What is Elbow Pain?
Elbow pain is most frequently associated with overuse injuries, such as sprains and strains, but can also occur following injuries like fractures or dislocations. Elbow pain may cause discomfort felt in the elbow itself, or that may spread down the forearm and into the wrist. Pain may vary greatly by person and injury, ranging from a dull ache to an intense burning. In addition to pain, you may experience swelling, stiffness, and cramping. Symptoms may worsen when tightening your grip, straightening your arm, or lifting an object. Left untreated elbow injuries and pain can worsen, eventually leading to decreased range of motion, loss of strength, and decreased function of the elbow, forearm, wrist, and hand.
Understanding Elbow Anatomy
The elbow is a hinge joint that connects two bones in the forearm (the ulna and the radius), to the humerus bone in the upper arm. The ends of all three bones are cushioned by cartilage and synovial fluid, materials that create a low friction environment for the joint’s bones to move smoothly and needed to protect the bones by absorbing shock. The elbow contains two major tendons, three nerves, four main ligaments, and seven muscles. Working in tandem with its connected parts, the elbow acts as the fulcrum of the arm. It is powered mostly by the bicep muscle and uses the forearm/hand to hold, push, and carry weight. The elbow is crucial to performing everyday activities. It allows the arm to bend/straighten and for it to raise or move objects. The elbow is susceptible to stress from repetitive movements and strain from strenuous activities, making it prone to injury and the effects of overuse.
Causes of Elbow Pain
Elbow pain may be the result of a traumatic injury, a chronic condition, or simple overuse. Common causes of elbow pain include:
- Playing racquet sports, like tennis, pickleball, badminton, etc.
- Golfing, bowling, baseball, weightlifting, gymnastics, etc.
- Jobs in construction, manufacturing, cashiering, cooking, or computer work
- Sewing, knitting, crafting, gardening
- An acute Injury from hitting the outside of the elbow
Elbow Pain Conditions We Treat
Armworks Hand Therapists have extensive knowledge and training in rehabilitating elbow injuries. They regularly provide lasting effective elbow pain therapy for:
Elbow Pain Treatment
Therapy for elbow injuries is not a one-size fits all solution. Armworks Hand Therapists specialize exclusively in elbow, wrist and hand conditions. At your first appointment, your hand therapist will perform a professional evaluation to assess your injury or condition. They will then develop a customized treatment plan to best meet your individual recovery needs. Your elbow pain treatment may include:
- Treatment/instructions to reduce inflammation
- Manual Therapy
- Splinting for the elbow and/or wrist
- In clinic and at home exercise programs
- Education on correct use of your arm and injury prevention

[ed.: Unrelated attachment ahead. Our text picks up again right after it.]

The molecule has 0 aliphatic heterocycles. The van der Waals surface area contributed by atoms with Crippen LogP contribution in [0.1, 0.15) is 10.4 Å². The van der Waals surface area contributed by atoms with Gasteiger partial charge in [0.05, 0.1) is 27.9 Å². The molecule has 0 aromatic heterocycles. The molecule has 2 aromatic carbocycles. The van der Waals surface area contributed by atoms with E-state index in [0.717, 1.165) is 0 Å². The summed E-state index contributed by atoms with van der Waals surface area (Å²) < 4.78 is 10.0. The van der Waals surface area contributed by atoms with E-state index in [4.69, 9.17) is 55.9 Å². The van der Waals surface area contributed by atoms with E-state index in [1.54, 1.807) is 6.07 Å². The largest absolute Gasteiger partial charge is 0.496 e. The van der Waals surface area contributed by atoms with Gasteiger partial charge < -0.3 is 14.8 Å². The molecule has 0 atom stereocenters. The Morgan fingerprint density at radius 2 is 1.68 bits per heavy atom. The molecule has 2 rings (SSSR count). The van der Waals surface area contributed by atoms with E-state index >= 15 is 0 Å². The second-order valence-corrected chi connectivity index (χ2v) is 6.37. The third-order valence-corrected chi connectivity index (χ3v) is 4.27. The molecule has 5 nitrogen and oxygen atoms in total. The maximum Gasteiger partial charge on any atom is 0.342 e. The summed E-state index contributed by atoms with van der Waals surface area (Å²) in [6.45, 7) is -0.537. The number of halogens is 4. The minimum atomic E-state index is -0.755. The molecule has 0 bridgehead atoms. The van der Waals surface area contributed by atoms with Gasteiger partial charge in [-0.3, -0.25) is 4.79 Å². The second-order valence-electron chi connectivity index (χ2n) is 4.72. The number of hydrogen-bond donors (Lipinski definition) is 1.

Frequently Asked Questions
The typical progression of symptoms starts with an occasional dull ache or brief sharp pains in the elbow which can then lead to more frequent occurrences or longer periods of pain. Eventually you begin to avoid using your arm which can cause weakness and loss of motion.
In short, the earlier you can start therapy for elbow pain or an elbow injury, the better. The most common thing hand therapists hear from patients is, “I just thought it would go away so I waited to call,” but waiting actually causes the recovery period to last much longer.
The recovery time is typically shorter the sooner you can start therapy after your symptoms begin. A normal amount of recovery for an elbow issue is 2-4 weeks if starting therapy early and 4-8 weeks if starting later.
Returning to work after an elbow injury depends on what type of job you do and how much you use your elbows in your job. Believe it or not, computer-based jobs often put the most stress on your elbows. By making some simple changes to your computer habits, you often do not need to miss very much work after an elbow injury.
After an elbow injury, returning to sports that require throwing (like baseball or bowling) are going to take longer to return to than ones like running or cycling. Sports that involve holding a racquet or club (like tennis, pickleball, or golf) require a longer period of rest too. Expected healing timelines for elbow pain are around 2-4 weeks if starting therapy early, and around 4-8 weeks if starting therapy later.
Here is a list of the insurance plans accepted by SportsCare Physical Therapy and Armworks Hand Therapy. If you are unsure of your coverage or if your plan is accepted, please contact one of our offices. We are happy to assist you in learning about your benefits.
Armworks Hand Therapy has offices in Gresham, NE Portland, Clackamas, Beaverton, and Lake Oswego. For location specific contact information click here.